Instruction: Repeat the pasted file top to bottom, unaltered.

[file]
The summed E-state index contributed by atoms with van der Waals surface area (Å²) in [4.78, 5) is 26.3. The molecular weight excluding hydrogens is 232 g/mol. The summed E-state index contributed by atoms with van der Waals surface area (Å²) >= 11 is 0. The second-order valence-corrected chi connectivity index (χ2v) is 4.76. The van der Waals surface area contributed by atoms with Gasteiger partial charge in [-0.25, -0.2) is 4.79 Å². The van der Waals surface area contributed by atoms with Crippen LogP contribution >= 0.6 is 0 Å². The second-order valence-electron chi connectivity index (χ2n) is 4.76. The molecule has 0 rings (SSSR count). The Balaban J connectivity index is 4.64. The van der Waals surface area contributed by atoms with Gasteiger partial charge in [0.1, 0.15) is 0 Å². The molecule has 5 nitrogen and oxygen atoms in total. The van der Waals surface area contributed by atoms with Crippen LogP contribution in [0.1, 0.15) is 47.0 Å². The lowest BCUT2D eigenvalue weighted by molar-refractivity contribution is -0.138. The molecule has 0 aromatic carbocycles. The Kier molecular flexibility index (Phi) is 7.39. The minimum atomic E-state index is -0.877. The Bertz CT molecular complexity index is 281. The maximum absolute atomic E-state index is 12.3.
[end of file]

The summed E-state index contributed by atoms with van der Waals surface area (Å²) in [4.78, 5) is 26.3. The molecular weight excluding hydrogens is 232 g/mol. The summed E-state index contributed by atoms with van der Waals surface area (Å²) >= 11 is 0. The second-order valence-corrected chi connectivity index (χ2v) is 4.76. The van der Waals surface area contributed by atoms with Gasteiger partial charge in [-0.25, -0.2) is 4.79 Å². The van der Waals surface area contributed by atoms with Crippen LogP contribution >= 0.6 is 0 Å². The second-order valence-electron chi connectivity index (χ2n) is 4.76. The molecule has 0 rings (SSSR count). The Balaban J connectivity index is 4.64. The van der Waals surface area contributed by atoms with Gasteiger partial charge in [0.1, 0.15) is 0 Å². The molecule has 5 nitrogen and oxygen atoms in total. The van der Waals surface area contributed by atoms with Crippen LogP contribution in [0.1, 0.15) is 47.0 Å². The lowest BCUT2D eigenvalue weighted by molar-refractivity contribution is -0.138. The molecule has 0 aromatic carbocycles. The Kier molecular flexibility index (Phi) is 7.39. The minimum atomic E-state index is -0.877. The Bertz CT molecular complexity index is 281. The maximum absolute atomic E-state index is 12.3.